The primary difference between TPO vs PVC roofing is that TPO has been on the market for only about 20 years and has a history of material failures, recalls and formula updates.
On the other hand, PVC roofing has enjoyed a solid reputation in the roofing industry for over 30 years.
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Great read about PVC and TPO roofing and how they both can be environmentally conscious materials since they are both reflecting heat that would reduce ac power usage. These material options are helpful for me to consider when I build my vacation house next year. I hope a good installation service can also suggest the best one for my budget and needs.
Y’all are either mis or under informed. TPO hit the market in ’83 or ’84 and PVC has been on roofs much, much longer. One name proves that, JP Stevens. Do a little more research…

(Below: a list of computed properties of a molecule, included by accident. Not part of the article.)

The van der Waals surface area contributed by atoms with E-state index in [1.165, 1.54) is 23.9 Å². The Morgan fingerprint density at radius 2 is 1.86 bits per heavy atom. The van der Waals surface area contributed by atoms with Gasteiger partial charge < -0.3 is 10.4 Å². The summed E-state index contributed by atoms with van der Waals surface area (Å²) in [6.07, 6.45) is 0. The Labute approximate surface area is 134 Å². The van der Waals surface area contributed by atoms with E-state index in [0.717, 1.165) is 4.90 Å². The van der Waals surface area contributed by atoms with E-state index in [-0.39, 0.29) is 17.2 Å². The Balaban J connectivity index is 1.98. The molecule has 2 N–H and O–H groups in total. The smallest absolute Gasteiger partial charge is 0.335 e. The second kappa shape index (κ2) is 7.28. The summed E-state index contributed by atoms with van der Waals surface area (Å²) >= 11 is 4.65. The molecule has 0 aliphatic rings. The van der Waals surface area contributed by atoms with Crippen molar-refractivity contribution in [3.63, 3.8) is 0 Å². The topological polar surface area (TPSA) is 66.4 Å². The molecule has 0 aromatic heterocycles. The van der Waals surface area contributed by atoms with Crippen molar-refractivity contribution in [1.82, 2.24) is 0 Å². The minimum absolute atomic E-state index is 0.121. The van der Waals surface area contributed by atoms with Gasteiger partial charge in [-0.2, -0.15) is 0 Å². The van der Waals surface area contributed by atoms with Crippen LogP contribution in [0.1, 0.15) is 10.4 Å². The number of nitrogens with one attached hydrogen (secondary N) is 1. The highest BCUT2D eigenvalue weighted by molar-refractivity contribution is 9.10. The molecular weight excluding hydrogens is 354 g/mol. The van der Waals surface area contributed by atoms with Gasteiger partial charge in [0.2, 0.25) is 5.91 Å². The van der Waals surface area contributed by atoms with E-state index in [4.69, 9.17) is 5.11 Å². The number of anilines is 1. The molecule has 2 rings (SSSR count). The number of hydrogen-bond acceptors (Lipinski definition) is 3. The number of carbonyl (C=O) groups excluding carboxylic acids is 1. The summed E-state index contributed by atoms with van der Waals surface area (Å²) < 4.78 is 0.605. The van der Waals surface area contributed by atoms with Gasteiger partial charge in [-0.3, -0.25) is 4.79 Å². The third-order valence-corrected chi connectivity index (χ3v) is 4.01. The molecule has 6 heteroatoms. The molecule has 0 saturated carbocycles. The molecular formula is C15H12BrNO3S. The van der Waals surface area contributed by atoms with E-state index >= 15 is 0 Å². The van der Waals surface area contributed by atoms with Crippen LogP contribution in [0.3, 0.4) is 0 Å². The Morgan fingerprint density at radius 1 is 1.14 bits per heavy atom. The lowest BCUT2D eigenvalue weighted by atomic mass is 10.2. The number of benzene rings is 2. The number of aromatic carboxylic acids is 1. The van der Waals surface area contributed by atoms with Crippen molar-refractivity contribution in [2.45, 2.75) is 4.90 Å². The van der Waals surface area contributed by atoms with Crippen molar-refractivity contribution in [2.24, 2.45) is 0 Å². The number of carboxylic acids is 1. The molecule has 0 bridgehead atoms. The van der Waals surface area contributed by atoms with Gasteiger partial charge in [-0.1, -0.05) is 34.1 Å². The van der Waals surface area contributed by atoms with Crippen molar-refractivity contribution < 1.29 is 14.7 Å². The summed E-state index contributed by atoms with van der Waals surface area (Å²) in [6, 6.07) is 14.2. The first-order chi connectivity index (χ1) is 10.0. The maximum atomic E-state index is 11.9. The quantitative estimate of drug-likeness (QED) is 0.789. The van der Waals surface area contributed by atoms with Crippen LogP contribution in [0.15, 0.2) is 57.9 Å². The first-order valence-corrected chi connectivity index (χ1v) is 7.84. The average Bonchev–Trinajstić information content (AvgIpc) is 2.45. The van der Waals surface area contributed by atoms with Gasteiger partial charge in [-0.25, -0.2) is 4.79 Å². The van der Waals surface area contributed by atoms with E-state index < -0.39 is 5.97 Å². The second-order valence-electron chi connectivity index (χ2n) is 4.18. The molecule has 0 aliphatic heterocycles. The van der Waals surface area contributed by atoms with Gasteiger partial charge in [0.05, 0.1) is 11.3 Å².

I’ve been roofing over 35 years and repairing the failures for most of those. If I were putting a single ply on my roof I wouldn’t even consider 60 mil anything. 80 at a minimum and also consider a millage variation that is guaranteed at close to it’s rating. All manufacturer millage varies and some excessively!
In closing, I do need a roof and am considering a Sarnifil decor in lieu of standing seam metal. Downfall is I have an abundance of trees.
Carlisle started to make their own TPO in 1997. GAF around 2000 and Firestone bought the Serrot plant and business in 2002.
Firestone bought the TPO formulation that Serrot had used to produce for Carlisle, GAF, JM, and Firestone as well as the original line so Firestone actually has the oldest performing product.
I know, I was there.
PVC is not considered green, never will be.
All of the people here talking about how great a product PVC is are leaving out the fact there were millions of square feet of PVC failures in the 80’s, especially in the south.
With Elvaloy, PVC is a decent product. Without, using liquid plasticizers, you are asking for trouble in southern climates.
Liquid plasticizers migrate toward heat. Even running a welder on the seams of a liquid containing product can be an issue..
Correctly formulated, TPO is the superior product.